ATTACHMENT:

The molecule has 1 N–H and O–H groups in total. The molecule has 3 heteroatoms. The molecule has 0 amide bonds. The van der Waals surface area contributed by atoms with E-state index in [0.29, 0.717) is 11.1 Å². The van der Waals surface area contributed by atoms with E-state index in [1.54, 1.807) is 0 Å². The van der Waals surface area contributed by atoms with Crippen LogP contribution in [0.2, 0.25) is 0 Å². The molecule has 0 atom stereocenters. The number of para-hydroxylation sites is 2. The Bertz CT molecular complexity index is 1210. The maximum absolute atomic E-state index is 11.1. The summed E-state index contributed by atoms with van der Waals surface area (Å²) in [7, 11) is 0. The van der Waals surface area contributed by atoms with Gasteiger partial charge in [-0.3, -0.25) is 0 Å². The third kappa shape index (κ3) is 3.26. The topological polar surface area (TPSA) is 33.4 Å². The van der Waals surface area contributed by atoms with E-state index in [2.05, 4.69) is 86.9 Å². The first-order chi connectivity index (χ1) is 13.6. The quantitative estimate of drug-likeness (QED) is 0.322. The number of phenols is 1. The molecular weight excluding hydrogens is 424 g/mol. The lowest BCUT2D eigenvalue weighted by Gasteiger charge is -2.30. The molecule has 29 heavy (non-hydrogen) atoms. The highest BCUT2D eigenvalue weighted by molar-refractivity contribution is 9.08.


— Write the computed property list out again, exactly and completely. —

The molecule has 1 N–H and O–H groups in total. The molecule has 3 heteroatoms. The molecule has 0 amide bonds. The van der Waals surface area contributed by atoms with E-state index in [0.29, 0.717) is 11.1 Å². The van der Waals surface area contributed by atoms with E-state index in [1.54, 1.807) is 0 Å². The van der Waals surface area contributed by atoms with Crippen LogP contribution in [0.2, 0.25) is 0 Å². The molecule has 0 atom stereocenters. The number of para-hydroxylation sites is 2. The Bertz CT molecular complexity index is 1210. The maximum absolute atomic E-state index is 11.1. The summed E-state index contributed by atoms with van der Waals surface area (Å²) in [7, 11) is 0. The van der Waals surface area contributed by atoms with Gasteiger partial charge in [-0.3, -0.25) is 0 Å². The third kappa shape index (κ3) is 3.26. The topological polar surface area (TPSA) is 33.4 Å². The van der Waals surface area contributed by atoms with E-state index in [2.05, 4.69) is 86.9 Å². The first-order chi connectivity index (χ1) is 13.6. The quantitative estimate of drug-likeness (QED) is 0.322. The number of phenols is 1. The molecular weight excluding hydrogens is 424 g/mol. The lowest BCUT2D eigenvalue weighted by Gasteiger charge is -2.30. The molecule has 29 heavy (non-hydrogen) atoms. The highest BCUT2D eigenvalue weighted by molar-refractivity contribution is 9.08.